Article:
I like to conclude that Indonesia has large room to improve its social system with respect to education and health. My suggested pathway is the involvement of the ASEAN in national progress. The regional organization has set goals for the purpose of connectivity between member states. Education being one part of it, falling under the category People-to-People connectivity.

A successful example is the AUN. It has been established in 1995. Different universities collaborate and ensure free movement of staff and students not only to enhance understanding between the member states but also to offer opportunities that have not existed before. Furthermore, in the period 2011 until 2015 a work plan on education has been established by the ASEAN. Issues such as quality and accessibility of primary and secondary education are points of discussion during held meetings7.Education is seen as a tool that can reduce the development gaps between nations. Therefore Indonesia should comply with the ASEAN goals and objectives and profit from collaborating with other member states and their expertise.

Also when looking at health development ASEAN is offering support. The ASEAN Socio-Cultural Blueprint and the ASEAN Strategic Framework on Health Development are being executed. One major part is the access to health-care and the promotion of a healthy lifestyle. The first one being curative the second measurement being preventive medical attention8. If Indonesia is fully accelerating on the objectives given by ASEAN, they can mitigate their current issues of bad access to health-care for underprivileged citizens which might lead to the beginning of a fully, socially protected populace.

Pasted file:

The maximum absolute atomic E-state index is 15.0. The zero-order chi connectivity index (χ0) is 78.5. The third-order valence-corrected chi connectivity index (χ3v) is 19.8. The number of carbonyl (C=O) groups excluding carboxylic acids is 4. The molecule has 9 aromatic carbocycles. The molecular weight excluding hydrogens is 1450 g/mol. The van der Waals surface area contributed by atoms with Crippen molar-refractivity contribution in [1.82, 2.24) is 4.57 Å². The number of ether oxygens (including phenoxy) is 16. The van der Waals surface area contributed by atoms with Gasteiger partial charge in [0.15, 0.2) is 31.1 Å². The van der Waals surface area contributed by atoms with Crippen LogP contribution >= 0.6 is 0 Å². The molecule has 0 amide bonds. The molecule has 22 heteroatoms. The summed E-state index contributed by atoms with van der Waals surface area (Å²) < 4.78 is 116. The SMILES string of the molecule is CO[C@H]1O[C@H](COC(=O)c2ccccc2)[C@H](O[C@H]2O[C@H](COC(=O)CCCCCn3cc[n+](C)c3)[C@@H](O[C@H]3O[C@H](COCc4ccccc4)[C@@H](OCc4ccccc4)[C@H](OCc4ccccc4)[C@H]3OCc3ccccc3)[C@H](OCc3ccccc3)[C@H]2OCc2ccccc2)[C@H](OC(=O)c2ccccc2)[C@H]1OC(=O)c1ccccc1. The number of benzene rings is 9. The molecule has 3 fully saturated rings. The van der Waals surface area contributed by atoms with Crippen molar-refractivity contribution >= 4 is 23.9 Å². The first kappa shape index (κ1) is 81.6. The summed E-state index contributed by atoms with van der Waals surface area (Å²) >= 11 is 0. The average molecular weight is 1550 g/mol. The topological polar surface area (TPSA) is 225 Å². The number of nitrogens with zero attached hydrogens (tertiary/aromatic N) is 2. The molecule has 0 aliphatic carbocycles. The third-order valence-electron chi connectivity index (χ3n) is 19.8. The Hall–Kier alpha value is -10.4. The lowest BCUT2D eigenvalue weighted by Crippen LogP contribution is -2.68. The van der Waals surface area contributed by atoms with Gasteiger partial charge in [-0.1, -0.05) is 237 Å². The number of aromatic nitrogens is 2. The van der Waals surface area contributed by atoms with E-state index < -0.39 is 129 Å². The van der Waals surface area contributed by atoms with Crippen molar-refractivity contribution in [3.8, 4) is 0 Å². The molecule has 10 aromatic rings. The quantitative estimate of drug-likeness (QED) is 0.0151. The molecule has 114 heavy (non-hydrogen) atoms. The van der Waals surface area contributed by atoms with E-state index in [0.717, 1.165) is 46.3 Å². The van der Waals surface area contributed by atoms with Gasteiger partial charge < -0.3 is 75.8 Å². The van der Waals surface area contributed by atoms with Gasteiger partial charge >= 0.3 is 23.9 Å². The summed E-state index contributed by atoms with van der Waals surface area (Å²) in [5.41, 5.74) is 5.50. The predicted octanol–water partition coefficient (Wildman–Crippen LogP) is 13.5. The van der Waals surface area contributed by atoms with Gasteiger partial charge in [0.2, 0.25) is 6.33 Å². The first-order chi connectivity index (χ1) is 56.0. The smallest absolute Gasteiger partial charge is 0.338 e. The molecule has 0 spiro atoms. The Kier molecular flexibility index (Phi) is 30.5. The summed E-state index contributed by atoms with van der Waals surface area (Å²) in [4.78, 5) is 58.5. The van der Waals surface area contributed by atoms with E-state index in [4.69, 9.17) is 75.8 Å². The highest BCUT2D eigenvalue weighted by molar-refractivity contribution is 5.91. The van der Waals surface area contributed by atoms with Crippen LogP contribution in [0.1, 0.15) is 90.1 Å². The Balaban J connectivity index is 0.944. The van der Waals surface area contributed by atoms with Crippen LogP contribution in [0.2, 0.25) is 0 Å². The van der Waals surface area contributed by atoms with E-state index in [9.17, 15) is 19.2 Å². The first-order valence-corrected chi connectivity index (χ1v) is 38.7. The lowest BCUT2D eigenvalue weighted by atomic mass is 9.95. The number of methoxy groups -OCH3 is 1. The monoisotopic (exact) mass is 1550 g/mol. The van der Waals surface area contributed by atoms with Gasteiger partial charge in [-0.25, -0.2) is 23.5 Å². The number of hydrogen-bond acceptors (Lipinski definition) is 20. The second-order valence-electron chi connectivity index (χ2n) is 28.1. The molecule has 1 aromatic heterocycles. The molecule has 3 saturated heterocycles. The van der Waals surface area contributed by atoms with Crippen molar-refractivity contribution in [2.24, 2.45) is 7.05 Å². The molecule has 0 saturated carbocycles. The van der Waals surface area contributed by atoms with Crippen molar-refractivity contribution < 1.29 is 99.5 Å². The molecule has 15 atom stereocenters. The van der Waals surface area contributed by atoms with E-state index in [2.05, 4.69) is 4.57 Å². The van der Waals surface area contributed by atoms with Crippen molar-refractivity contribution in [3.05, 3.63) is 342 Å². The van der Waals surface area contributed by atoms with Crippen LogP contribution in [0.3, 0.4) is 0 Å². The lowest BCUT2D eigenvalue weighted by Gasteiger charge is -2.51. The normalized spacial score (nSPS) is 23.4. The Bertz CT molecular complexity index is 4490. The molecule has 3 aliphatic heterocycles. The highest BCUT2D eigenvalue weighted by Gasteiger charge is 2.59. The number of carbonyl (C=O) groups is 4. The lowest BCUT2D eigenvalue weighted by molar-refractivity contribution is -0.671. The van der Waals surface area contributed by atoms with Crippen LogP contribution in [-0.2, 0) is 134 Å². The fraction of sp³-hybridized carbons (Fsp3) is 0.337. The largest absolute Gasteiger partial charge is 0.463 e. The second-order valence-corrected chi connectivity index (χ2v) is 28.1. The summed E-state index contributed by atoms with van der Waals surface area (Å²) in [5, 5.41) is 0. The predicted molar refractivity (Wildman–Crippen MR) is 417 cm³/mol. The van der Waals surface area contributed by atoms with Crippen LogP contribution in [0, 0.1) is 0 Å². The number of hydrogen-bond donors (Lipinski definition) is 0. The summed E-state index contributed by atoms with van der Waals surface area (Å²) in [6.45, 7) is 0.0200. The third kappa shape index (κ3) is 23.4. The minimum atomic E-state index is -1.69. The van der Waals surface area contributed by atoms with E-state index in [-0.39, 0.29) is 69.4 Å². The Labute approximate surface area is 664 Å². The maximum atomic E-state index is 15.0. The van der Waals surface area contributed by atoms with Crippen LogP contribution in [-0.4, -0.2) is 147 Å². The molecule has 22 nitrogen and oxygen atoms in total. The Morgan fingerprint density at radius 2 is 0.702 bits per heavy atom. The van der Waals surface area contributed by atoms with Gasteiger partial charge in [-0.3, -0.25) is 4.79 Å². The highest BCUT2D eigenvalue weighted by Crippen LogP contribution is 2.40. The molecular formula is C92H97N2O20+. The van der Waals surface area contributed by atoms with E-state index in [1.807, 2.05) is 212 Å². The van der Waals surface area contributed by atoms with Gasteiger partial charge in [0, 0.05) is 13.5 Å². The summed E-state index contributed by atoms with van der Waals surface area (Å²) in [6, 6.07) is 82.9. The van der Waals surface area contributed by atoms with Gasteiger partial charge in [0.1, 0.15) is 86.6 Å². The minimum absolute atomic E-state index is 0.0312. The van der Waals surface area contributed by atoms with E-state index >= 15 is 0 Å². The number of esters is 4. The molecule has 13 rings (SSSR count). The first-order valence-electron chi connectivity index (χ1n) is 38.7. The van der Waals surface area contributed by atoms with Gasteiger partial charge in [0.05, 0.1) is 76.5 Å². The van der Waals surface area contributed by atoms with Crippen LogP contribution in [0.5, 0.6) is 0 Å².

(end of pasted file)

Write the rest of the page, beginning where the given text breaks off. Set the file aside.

Will Indonesia be able to achieve a social infrastructure driven by social protection that is fully reflected in the newly increase GDP with help of ASEAN? I would say that the current level of corruption is still a major issue that condemns potential development, but once the willingness to change is there Indonesia has all its means to its feet. It just has to bend down and take it. Not only to benefit themselves but the whole of South East Asia.

  1. The Economist. (2014). Poverty in Indonesia: Muted Music. Retrieved from
  2. World Bank. (2014). Indonesia Overview. Retrieved from
  3. WHO. (2011). WHO Country Cooperation Strategy 2007-2011: Indonesia. World Health Organization.
  4. Adioetomo, S. M. (2012). Republic of Indonesia: Updating and improving the Social Protection Index. Asian Development Bank.
  5. CIA Factbook. (2014). Indonesia. Retrieved from
  6. Transparency International. (2014). Corruption By Country. Retrieved from
  7. ASEAN Secretariat. (2014, January). ASEAN Integration by 2015 and ts Implications to Education in the Region. Retrieved from
  8. Fernando, F. (2013, August). ASEAN Strategic Framework on Health Development (2010 – 2015): Increase Access to Health Services fro ASEAN Peopl. Retrieved from